no bug are 'DistributionAutocorrelation_Unexpected' and
'DistributionAutocorrelation_Expected'.

_/Please take the time to compare there output!!/_

The finite-sample bias in the sample autocorrelation coefficient you
mention should affect them in the same manner. This bias is not the only
phenomenon at work, *_there is ALSO as BUG !_*


Thanks


The first mail I sent is below :

_ _ _

Hi,


I just noticed the following bug:

When we draw a random sample using the function stats::rnorm, there
should be not auto-correlation in the sample. But their is some
auto-correlation _when the sample that is drawn is small_.

I describe the problem using two functions:

DistributionAutocorrelation_Unexpected which as the wrong behavior :
_when drawing some small samples using rnorm, there is generally a
strong negative auto-correlation in the sample_.

and

DistributionAutocorrelation_Expected which illustrate the expected behavior



*Unexpected : *

DistributionAutocorrelation_Unexpected = function(SampleSize){
   Cor = NULL
   for(repetition in 1:1e5){
     X = rnorm(SampleSize)
     Cor[repetition] = cor(X[-1],X[-length(X)])
   }
   return(Cor)
}

par(mfrow=c(3,3))
for(SampleSize_ in c(4,5,6,7,8,10,15,20,50)){
hist(DistributionAutocorrelation_Unexpected(SampleSize_),col='grey',main=paste0('SampleSize=',SampleSize_))
; abline(v=0,col=2)
}

output:


*Expected**:*

DistributionAutocorrelation_Expected = function(SampleSize){
   Cor = NULL
   for(repetition in 1:1e5){
     X = rnorm(SampleSize)
*    Cor[repetition] = cor(sample(X[-1]),sample(X[-length(X)]))*
   }
   return(Cor)
}

par(mfrow=c(3,3))
for(SampleSize_ in c(4,5,6,7,8,10,15,20,50)){
hist(DistributionAutocorrelation_Expected(SampleSize_),col='grey',main=paste0('SampleSize=',SampleSize_))
; abline(v=0,col=2)
}




Some more information you might need:


packageDescription("stats")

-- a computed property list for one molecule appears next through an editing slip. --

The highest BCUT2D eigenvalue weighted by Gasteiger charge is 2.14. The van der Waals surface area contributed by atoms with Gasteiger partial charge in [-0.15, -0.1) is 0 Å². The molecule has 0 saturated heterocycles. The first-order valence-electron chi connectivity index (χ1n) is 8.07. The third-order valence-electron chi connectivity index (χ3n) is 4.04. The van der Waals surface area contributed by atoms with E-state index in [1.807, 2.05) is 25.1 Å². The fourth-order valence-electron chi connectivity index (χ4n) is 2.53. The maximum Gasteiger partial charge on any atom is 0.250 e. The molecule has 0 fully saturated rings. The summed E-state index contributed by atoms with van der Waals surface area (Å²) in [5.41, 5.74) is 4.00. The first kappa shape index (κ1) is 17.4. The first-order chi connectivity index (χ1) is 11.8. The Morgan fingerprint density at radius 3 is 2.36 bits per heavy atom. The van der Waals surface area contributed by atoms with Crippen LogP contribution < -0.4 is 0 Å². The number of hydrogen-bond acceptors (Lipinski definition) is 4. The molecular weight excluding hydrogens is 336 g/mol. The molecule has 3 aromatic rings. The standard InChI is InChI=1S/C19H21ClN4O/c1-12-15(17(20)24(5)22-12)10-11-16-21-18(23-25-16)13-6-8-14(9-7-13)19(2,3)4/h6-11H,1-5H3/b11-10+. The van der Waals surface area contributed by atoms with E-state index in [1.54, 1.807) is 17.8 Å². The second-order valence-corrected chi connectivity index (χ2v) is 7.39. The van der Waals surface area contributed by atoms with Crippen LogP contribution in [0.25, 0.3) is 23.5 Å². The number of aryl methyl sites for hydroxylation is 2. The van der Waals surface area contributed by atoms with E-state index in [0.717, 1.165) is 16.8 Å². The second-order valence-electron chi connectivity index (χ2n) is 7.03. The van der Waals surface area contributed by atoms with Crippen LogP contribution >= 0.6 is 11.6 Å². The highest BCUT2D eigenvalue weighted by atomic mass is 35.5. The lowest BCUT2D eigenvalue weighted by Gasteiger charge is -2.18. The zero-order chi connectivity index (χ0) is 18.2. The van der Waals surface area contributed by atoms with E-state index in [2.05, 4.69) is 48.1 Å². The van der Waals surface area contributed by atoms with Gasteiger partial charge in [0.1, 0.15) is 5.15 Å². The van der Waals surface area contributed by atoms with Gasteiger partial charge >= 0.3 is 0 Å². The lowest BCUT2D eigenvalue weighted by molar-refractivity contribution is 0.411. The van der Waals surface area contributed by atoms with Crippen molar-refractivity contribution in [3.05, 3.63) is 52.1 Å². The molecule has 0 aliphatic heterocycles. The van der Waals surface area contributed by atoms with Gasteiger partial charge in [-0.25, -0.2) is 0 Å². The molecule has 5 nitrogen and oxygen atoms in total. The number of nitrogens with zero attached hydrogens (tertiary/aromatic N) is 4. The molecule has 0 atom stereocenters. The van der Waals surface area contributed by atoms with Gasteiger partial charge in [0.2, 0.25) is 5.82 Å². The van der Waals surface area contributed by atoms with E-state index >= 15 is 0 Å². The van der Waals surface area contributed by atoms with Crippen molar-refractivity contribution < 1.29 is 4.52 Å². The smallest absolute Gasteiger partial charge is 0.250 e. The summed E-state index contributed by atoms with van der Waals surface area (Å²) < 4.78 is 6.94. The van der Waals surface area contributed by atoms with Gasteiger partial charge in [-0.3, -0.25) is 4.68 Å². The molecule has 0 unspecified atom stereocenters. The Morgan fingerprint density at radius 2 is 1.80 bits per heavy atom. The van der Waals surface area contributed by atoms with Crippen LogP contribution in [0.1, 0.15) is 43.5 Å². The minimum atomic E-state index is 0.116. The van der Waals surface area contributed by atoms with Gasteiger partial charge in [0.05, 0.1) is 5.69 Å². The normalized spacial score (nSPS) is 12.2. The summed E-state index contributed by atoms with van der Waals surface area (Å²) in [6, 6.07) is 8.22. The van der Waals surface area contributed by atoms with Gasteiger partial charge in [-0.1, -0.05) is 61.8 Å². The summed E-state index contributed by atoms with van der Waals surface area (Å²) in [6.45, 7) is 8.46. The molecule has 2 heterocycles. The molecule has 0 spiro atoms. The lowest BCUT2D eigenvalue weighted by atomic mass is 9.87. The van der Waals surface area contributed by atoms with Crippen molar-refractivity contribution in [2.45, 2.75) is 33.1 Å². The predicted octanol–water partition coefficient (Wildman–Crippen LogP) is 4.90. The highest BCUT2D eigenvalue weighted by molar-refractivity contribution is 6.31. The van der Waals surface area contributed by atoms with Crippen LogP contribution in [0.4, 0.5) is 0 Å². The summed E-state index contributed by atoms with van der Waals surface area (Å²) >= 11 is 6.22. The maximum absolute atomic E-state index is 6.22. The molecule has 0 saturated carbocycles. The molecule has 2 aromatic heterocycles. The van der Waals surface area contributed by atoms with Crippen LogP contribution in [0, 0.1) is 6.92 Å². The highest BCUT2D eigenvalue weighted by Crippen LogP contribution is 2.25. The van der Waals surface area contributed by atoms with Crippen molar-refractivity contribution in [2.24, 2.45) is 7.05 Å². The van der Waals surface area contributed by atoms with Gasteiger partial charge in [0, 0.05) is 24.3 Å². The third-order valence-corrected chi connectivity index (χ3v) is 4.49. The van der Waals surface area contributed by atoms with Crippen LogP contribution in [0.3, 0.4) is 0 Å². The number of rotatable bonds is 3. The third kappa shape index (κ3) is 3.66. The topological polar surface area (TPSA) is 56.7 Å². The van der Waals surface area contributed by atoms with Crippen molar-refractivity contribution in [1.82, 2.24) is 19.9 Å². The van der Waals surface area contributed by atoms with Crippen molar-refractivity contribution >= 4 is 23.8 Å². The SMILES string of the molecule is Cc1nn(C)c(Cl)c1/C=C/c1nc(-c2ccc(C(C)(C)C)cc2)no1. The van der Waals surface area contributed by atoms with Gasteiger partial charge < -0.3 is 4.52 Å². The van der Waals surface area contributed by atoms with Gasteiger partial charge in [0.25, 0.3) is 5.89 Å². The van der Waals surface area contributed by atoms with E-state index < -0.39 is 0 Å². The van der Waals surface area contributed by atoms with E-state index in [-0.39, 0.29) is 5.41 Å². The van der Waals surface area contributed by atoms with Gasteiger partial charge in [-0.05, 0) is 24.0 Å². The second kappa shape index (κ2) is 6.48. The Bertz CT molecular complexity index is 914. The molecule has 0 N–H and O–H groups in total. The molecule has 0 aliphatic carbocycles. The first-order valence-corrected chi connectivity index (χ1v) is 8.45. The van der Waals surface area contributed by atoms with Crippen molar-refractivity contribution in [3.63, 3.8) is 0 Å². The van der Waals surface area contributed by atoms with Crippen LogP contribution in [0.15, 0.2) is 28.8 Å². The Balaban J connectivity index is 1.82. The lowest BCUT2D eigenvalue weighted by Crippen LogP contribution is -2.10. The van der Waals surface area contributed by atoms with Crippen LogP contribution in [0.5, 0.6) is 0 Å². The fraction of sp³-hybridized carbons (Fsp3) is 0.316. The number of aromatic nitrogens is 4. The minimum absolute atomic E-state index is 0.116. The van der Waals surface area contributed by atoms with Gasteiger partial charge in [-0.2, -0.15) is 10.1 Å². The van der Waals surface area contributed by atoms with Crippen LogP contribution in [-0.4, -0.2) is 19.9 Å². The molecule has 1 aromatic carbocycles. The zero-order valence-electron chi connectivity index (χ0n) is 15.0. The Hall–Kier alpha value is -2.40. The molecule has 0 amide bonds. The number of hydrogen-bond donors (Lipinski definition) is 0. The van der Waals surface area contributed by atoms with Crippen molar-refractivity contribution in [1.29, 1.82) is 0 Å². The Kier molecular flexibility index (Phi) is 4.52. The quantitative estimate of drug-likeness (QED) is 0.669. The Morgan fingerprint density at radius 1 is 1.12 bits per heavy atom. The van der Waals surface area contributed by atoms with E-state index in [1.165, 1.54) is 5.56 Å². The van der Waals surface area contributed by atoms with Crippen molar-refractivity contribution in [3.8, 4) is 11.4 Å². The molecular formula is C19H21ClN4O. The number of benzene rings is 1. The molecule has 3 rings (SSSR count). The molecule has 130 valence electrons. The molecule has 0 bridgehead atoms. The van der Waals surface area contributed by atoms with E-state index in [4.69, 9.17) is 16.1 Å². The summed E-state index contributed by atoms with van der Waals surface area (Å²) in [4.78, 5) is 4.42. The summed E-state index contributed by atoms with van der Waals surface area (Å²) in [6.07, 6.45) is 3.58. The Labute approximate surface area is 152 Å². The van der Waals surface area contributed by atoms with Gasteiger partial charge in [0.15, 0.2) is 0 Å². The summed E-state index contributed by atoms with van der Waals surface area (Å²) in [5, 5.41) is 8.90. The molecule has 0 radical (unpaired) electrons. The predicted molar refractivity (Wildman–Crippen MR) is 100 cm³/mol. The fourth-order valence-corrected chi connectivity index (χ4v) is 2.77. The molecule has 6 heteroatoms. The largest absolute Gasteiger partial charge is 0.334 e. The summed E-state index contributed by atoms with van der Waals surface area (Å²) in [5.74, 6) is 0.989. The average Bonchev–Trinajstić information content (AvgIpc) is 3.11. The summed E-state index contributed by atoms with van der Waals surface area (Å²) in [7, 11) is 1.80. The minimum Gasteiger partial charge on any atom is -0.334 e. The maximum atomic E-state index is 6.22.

Package: stats
Version: 3.5.1
Priority: base
Title: The R Stats Package
Author: R Core Team and contributors worldwide
Maintainer: R Core Team <[hidden email]>
Description: R statistical functions.
License: Part of R 3.5.1
Imports: utils, grDevices, graphics
Suggests: MASS, Matrix, SuppDists, methods, stats4
NeedsCompilation: yes
Built: R 3.5.1; x86_64-pc-linux-gnu; 2018-07-03 02:12:37 UTC; unix

Thanks for correcting that.

fill free to ask any further information you would need.

cheers,

hugo






On 05/10/2018 09:58, Annaert Jan wrote:

> On 05/10/2018, 09:45, "R-help on behalf of hmh" <[hidden email] on behalf of [hidden email]> wrote:
>
>      Hi,
>      
>      Thanks William for this fast answer, and sorry for sending the 1st mail
>      to r-help instead to r-devel.
>      
>      
>      I noticed that bug while I was simulating many small random walks using
>      c(0,cumsum(rnorm(10))). Then the negative auto-correlation was inducing
>      a muchsmaller space visited by the random walks than expected if there
>      would be no auto-correlation in the samples.
>      
>      
>      The code I provided and you optimized was only provided to illustrated
>      and investigate that bug.
>      
>      
>      It is really worrying that most of the R distributions are affected by
>      this bug !!!!
>      
>      What I did should have been one of the first check done for _*each*_
>      distributions by the developers of these functions !
>      
>      
>      And if as you suggested this is a "tolerated" _error_ of the algorithm,
>      I do think this is a bad choice, but any way, this should have been
>      mentioned in the documentations of the functions !!
>      
>      
>      cheers,
>      
>      hugo
>  
> This is not a bug. You have simply rediscovered the finite-sample bias in the sample autocorrelation coefficient, known at least since
> Kendall, M. G. (1954). Note on bias in the estimation of autocorrelation. Biometrika, 41(3-4), 403-404.
>
> The bias is approximately -1/T, with T sample size, which explains why it seems to disappear in the larger sample sizes you consider.
>
> Jan
>

--
- no title specified

Hugo Mathé-Hubert

ATER

Laboratoire Interdisciplinaire des Environnements Continentaux (LIEC)

UMR 7360 CNRS -  Bât IBISE

Université de Lorraine  -  UFR SciFA

8, Rue du Général Delestraint

F-57070 METZ

+33(0)9 77 21 66 66
- - - - - - - - - - - - - - - - - -
Les réflexions naissent dans les doutes et meurent dans les certitudes.
Les doutes sont donc un signe de force et les certitudes un signe de
faiblesse. La plupart des gens sont pourtant certains du contraire.
- - - - - - - - - - - - - - - - - -